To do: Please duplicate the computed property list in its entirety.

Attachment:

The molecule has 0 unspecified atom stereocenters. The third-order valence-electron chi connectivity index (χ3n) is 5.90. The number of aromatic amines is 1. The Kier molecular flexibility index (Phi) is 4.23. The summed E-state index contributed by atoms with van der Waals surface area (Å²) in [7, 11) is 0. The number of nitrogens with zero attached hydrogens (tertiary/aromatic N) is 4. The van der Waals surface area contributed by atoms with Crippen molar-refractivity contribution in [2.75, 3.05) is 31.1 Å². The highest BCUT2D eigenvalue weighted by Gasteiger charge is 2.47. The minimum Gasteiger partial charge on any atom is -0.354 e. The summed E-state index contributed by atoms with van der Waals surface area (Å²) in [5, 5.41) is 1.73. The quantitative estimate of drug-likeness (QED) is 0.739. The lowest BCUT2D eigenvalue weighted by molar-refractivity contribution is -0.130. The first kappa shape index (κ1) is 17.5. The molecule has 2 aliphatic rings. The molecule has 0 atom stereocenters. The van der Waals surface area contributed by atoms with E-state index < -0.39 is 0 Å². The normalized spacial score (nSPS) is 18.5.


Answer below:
The molecule has 0 unspecified atom stereocenters. The third-order valence-electron chi connectivity index (χ3n) is 5.90. The number of aromatic amines is 1. The Kier molecular flexibility index (Phi) is 4.23. The summed E-state index contributed by atoms with van der Waals surface area (Å²) in [7, 11) is 0. The number of nitrogens with zero attached hydrogens (tertiary/aromatic N) is 4. The van der Waals surface area contributed by atoms with Crippen molar-refractivity contribution in [2.75, 3.05) is 31.1 Å². The highest BCUT2D eigenvalue weighted by Gasteiger charge is 2.47. The minimum Gasteiger partial charge on any atom is -0.354 e. The summed E-state index contributed by atoms with van der Waals surface area (Å²) in [5, 5.41) is 1.73. The quantitative estimate of drug-likeness (QED) is 0.739. The lowest BCUT2D eigenvalue weighted by molar-refractivity contribution is -0.130. The first kappa shape index (κ1) is 17.5. The molecule has 2 aliphatic rings. The molecule has 0 atom stereocenters. The van der Waals surface area contributed by atoms with E-state index < -0.39 is 0 Å². The normalized spacial score (nSPS) is 18.5.